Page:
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With cushioned shoes, the sole slows the rate at which the body impacts the ground, making it more comfortable. However, the force is the same. The energy that shoots up your leg is about three times more in a cushioned shoe than if you're barefoot.
Soft soles of shoes might also impact balance. As people age, their feet become less sensitive. If your feet can't sense what is going on on the ground, you may become more vulnerable to falls.
It's not that people shouldn't wear shoes, but that scientists don't yet understand the impact of footwear on the body over an extended period.
We add comfort when we wear cushioned shoes, but we reduce functionality. When people opt for fashionable footwear, it does not promote healthy walking. In one study, participants had to wear minimal shoes for six months. Although they were uncomfortable at first, they preferred them later.
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In a perfect world, we would use both success and failure as instructive lessons. But our brain doesn't learn that way. It learns more from some experiences than others.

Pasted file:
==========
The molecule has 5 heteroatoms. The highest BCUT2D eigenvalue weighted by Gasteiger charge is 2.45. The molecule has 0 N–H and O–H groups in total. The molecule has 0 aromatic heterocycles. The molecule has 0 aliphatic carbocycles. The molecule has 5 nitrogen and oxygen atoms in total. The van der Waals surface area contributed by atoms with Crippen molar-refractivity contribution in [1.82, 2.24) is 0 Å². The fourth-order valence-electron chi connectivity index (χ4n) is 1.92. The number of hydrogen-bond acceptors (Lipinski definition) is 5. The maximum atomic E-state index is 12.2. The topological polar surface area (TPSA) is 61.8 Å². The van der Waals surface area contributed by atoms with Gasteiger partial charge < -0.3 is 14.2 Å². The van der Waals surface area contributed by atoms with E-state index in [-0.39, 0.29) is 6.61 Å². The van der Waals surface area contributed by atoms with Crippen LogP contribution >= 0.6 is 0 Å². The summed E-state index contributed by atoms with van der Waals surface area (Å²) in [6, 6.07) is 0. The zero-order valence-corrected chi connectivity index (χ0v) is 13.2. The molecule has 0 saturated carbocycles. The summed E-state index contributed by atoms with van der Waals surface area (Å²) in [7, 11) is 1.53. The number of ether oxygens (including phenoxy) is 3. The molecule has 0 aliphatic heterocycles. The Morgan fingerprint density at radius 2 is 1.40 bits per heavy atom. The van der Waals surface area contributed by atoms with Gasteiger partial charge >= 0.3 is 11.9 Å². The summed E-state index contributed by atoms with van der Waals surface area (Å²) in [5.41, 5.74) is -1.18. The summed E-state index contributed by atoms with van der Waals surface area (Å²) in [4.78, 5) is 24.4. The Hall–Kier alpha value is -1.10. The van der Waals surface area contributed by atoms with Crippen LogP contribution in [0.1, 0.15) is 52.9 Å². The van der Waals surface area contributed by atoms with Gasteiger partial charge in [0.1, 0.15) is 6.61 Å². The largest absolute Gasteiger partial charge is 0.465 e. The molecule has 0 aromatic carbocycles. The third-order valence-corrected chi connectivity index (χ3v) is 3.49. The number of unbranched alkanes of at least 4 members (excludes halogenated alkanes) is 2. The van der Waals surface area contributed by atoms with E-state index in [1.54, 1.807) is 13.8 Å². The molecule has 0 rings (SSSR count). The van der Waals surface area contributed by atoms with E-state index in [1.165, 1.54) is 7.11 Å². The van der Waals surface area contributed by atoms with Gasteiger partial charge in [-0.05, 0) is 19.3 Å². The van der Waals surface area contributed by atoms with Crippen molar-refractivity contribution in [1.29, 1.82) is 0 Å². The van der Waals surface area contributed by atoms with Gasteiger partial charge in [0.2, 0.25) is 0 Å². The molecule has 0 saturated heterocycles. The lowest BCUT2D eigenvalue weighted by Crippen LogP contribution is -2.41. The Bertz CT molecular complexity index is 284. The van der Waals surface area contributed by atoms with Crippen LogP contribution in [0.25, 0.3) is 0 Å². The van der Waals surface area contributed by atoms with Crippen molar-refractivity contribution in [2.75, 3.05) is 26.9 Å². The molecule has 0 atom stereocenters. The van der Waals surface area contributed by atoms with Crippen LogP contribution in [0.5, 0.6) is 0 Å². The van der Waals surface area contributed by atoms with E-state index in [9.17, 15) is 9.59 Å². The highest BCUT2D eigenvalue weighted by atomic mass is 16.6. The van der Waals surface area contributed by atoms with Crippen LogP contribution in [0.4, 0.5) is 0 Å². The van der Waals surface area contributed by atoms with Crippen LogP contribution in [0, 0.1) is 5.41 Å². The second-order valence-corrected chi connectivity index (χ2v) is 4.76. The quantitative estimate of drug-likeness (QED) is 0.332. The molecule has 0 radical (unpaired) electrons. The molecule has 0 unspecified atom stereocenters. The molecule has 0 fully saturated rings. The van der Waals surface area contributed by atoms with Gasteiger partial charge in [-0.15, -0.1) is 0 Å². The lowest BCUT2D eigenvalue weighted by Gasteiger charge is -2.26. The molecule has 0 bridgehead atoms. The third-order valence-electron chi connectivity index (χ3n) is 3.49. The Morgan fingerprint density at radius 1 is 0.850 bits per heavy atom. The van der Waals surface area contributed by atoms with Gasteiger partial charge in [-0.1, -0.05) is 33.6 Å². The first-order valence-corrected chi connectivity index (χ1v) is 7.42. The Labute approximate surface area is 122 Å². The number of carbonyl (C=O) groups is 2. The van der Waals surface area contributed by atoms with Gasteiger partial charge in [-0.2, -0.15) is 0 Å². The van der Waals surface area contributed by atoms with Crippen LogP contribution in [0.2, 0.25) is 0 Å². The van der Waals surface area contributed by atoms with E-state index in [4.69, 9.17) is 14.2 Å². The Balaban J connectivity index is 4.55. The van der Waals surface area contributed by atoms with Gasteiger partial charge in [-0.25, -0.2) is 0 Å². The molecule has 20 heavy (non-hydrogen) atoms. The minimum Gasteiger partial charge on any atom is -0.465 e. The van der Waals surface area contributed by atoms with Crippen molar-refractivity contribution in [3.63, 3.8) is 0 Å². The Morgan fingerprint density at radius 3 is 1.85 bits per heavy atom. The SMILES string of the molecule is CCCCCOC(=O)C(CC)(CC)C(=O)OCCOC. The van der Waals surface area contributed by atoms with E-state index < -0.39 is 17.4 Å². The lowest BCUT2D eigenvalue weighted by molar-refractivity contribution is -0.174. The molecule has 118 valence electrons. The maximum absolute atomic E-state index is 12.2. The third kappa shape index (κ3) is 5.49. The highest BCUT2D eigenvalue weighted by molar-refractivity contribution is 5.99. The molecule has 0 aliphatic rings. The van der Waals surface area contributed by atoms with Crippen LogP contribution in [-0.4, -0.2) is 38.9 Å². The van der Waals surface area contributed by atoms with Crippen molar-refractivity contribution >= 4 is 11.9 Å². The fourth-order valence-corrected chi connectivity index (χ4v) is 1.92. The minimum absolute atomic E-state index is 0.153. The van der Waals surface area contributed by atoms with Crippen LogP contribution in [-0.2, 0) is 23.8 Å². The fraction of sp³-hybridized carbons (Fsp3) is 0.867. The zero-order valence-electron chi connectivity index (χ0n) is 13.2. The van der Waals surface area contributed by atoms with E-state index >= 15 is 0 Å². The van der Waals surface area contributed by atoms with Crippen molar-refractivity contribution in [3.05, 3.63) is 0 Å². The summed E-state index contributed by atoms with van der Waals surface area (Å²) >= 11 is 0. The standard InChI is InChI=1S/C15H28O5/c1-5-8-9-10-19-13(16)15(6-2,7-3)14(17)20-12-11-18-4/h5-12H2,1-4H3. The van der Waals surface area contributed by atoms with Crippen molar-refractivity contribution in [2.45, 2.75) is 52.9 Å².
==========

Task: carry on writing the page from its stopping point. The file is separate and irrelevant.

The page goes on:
A study found that choice had an apparent influence on decision-making. In the studies subjects learned more when they had a free choice and when the choice gave a higher reward.
However, when participants were forced to select a specific choice, they were less invested in the outcomes, similar to a child mindlessly practicing to please a parent.
When people can make a free choice, they embrace positive or negative outcomes that confirm they were right.
Studies show that this tendency persists in both poor and rich conditions. This means the brain is primed to learn with a bias linked to our freely chosen actions. The brain learns differently and more quickly from free choices than forced ones.